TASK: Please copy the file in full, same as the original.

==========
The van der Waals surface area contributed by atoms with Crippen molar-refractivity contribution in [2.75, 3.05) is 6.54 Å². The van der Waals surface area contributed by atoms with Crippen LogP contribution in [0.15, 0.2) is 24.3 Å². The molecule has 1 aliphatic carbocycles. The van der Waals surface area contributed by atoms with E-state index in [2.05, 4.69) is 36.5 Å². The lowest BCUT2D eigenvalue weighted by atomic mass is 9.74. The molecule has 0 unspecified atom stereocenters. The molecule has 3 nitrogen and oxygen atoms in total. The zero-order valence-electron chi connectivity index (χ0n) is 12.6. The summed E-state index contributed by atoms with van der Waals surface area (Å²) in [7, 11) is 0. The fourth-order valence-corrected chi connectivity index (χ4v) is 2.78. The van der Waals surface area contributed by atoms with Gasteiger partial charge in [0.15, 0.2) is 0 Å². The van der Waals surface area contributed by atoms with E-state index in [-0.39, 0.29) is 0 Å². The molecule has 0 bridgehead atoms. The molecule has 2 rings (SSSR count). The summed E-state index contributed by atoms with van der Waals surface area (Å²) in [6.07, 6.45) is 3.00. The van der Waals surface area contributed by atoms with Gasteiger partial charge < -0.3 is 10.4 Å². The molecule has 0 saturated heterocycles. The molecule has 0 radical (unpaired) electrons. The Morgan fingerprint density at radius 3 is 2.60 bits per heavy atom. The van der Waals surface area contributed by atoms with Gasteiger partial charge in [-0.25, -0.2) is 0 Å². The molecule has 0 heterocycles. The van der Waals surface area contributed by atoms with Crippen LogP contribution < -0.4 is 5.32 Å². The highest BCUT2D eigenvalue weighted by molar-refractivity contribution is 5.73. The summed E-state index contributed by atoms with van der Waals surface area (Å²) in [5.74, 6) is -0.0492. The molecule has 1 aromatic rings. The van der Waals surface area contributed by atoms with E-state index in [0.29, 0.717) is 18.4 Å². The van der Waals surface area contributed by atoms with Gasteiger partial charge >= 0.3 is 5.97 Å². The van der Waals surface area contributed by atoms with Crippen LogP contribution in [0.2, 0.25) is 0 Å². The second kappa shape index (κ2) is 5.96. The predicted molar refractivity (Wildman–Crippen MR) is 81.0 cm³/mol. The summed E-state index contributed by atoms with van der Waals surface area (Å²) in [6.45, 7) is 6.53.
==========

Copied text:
The van der Waals surface area contributed by atoms with Crippen molar-refractivity contribution in [2.75, 3.05) is 6.54 Å². The van der Waals surface area contributed by atoms with Crippen LogP contribution in [0.15, 0.2) is 24.3 Å². The molecule has 1 aliphatic carbocycles. The van der Waals surface area contributed by atoms with E-state index in [2.05, 4.69) is 36.5 Å². The lowest BCUT2D eigenvalue weighted by atomic mass is 9.74. The molecule has 0 unspecified atom stereocenters. The molecule has 3 nitrogen and oxygen atoms in total. The zero-order valence-electron chi connectivity index (χ0n) is 12.6. The summed E-state index contributed by atoms with van der Waals surface area (Å²) in [7, 11) is 0. The fourth-order valence-corrected chi connectivity index (χ4v) is 2.78. The van der Waals surface area contributed by atoms with Gasteiger partial charge in [0.15, 0.2) is 0 Å². The van der Waals surface area contributed by atoms with E-state index in [-0.39, 0.29) is 0 Å². The molecule has 0 bridgehead atoms. The molecule has 2 rings (SSSR count). The summed E-state index contributed by atoms with van der Waals surface area (Å²) in [6.07, 6.45) is 3.00. The van der Waals surface area contributed by atoms with Gasteiger partial charge < -0.3 is 10.4 Å². The molecule has 0 saturated heterocycles. The molecule has 0 radical (unpaired) electrons. The Morgan fingerprint density at radius 3 is 2.60 bits per heavy atom. The van der Waals surface area contributed by atoms with Gasteiger partial charge in [-0.25, -0.2) is 0 Å². The molecule has 0 heterocycles. The van der Waals surface area contributed by atoms with Crippen LogP contribution < -0.4 is 5.32 Å². The highest BCUT2D eigenvalue weighted by molar-refractivity contribution is 5.73. The summed E-state index contributed by atoms with van der Waals surface area (Å²) in [5.74, 6) is -0.0492. The molecule has 1 aromatic rings. The van der Waals surface area contributed by atoms with E-state index in [0.29, 0.717) is 18.4 Å². The van der Waals surface area contributed by atoms with Gasteiger partial charge >= 0.3 is 5.97 Å². The van der Waals surface area contributed by atoms with Crippen LogP contribution in [0.2, 0.25) is 0 Å². The second kappa shape index (κ2) is 5.96. The predicted molar refractivity (Wildman–Crippen MR) is 81.0 cm³/mol. The summed E-state index contributed by atoms with van der Waals surface area (Å²) in [6.45, 7) is 6.53.